Sie sind auf Seite 1von 30

Chapter 1: The Database Environment

Modern Database Management 8th Edition

Jeffrey A. Hoffer, Mary B. Prescott, Fred R. McFadden

Chapter 1

2007 by Prentice Hall FAROOQ

Objectives
Definition of terms Explain growth and importance of databases Name limitations of conventional file processing Identify five categories of databases Explain advantages of databases Identify costs and risks of databases List components of database environment Describe evolution of database systems
Chapter 1

2007 by Prentice Hall FAROOQ

Definitions
Database: organized collection of logically related data Data: stored representations of meaningful objects and events
2007 by Prentice Hall FAROOQ

Structured: numbers, text, dates Unstructured: images, video, documents

Information: data processed to increase knowledge in the person using the data Metadata: data that describes the properties and context of user data

Chapter 1

Figure 1-1a Data in context

Context helps users understand data

Chapter 1

2007 by Prentice Hall FAROOQ

Figure 1-1b Summarized data

Graphical displays turn data into useful information that managers can use for decision making and interpretation
Chapter 1

2007 by Prentice Hall FAROOQ

Descriptions of the properties or characteristics of the data, including data types, field sizes, allowable values, and data context
Chapter 1

2007 by Prentice Hall FAROOQ

Disadvantages of File Processing


Program-Data Dependence
All programs maintain metadata for each file they use

Duplication of Data
Different systems/programs have separate copies of the same data

Limited Data Sharing


No centralized control of data

Lengthy Development Times


Programmers must design their own file formats

Excessive Program Maintenance


80% of information systems budget
7

Chapter 1

2007 by Prentice Hall FAROOQ

Problems with Data Dependency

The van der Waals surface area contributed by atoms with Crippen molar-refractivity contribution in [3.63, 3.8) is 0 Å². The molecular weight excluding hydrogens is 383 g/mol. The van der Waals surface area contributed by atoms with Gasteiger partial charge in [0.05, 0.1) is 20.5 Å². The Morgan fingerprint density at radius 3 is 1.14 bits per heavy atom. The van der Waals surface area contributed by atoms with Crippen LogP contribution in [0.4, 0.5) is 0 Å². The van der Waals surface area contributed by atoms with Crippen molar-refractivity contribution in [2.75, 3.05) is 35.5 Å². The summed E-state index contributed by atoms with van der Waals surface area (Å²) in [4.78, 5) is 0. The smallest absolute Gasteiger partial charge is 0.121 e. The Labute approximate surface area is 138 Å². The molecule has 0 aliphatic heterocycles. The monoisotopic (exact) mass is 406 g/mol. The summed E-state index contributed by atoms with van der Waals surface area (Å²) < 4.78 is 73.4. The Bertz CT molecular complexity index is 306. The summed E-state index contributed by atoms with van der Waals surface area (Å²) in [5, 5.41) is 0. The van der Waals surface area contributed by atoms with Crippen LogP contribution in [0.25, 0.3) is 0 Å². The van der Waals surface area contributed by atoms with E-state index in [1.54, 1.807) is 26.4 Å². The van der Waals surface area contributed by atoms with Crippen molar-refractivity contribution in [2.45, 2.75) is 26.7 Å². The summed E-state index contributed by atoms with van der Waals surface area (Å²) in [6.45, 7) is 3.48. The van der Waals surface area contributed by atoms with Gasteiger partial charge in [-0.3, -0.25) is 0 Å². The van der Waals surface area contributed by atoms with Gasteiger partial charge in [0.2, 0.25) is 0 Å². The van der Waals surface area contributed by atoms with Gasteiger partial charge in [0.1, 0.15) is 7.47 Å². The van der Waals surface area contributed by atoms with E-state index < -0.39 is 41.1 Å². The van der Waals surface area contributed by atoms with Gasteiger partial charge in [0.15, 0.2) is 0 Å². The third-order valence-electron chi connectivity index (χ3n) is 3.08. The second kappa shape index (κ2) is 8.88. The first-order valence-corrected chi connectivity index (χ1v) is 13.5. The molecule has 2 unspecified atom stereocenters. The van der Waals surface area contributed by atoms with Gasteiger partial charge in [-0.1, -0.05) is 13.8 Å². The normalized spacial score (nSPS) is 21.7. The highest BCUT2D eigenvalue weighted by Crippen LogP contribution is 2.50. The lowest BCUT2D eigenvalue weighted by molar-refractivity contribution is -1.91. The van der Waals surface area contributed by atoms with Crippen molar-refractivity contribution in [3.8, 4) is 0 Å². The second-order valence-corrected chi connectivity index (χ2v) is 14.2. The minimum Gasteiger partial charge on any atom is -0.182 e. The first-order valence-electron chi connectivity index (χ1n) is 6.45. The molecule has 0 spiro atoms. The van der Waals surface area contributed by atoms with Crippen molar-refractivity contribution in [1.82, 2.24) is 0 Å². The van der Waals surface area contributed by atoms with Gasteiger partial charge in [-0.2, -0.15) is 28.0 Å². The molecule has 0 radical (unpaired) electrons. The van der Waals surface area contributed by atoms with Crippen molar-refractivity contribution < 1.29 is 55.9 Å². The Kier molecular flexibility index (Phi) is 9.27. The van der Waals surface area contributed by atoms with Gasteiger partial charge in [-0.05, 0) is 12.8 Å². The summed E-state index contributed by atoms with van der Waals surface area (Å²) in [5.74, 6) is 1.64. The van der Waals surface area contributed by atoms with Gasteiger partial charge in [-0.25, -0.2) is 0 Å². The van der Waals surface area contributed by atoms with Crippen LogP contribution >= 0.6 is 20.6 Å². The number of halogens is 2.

Each application programmer must maintain his/her own data Each application program needs to include code for the metadata of each file Each application program must have its own processing routines for reading, inserting, updating, and deleting data Lack of coordination and central control Non-standard file formats

Chapter 1

2007 by Prentice Hall FAROOQ

Figure 1-3 Old file processing systems at Pine Valley Furniture Company Duplicate Data

Chapter 1

2007 by Prentice Hall FAROOQ

Problems with Data Redundancy


Waste of space to have duplicate data Causes more maintenance headaches The biggest problem:
Data changes in one file could cause inconsistencies Compromises in data integrity
Chapter 1

2007 by Prentice Hall FAROOQ

10

SOLUTION: The DATABASE Approach


Central repository of shared data Data is managed by a controlling agent Stored in a standardized, convenient form

Requires a Database Management System (DBMS) 11


Chapter 1

2007 by Prentice Hall FAROOQ

Database Management System

A software system that is used to create, maintain, and provide controlled access to user databases
Order Filing System Central database
2007 by Prentice Hall FAROOQ

Invoicing System

DBMS

Payroll System

Contains employee, order, inventory, pricing, and customer data

12 DBMS manages data resources like an operating system manages hardware resources

Chapter 1

Advantages of the Database Approach

Program-data independence Planned data redundancy Improved data consistency Improved data sharing Increased application development productivity Enforcement of standards Improved data quality Improved data accessibility and responsiveness Reduced program maintenance Improved decision support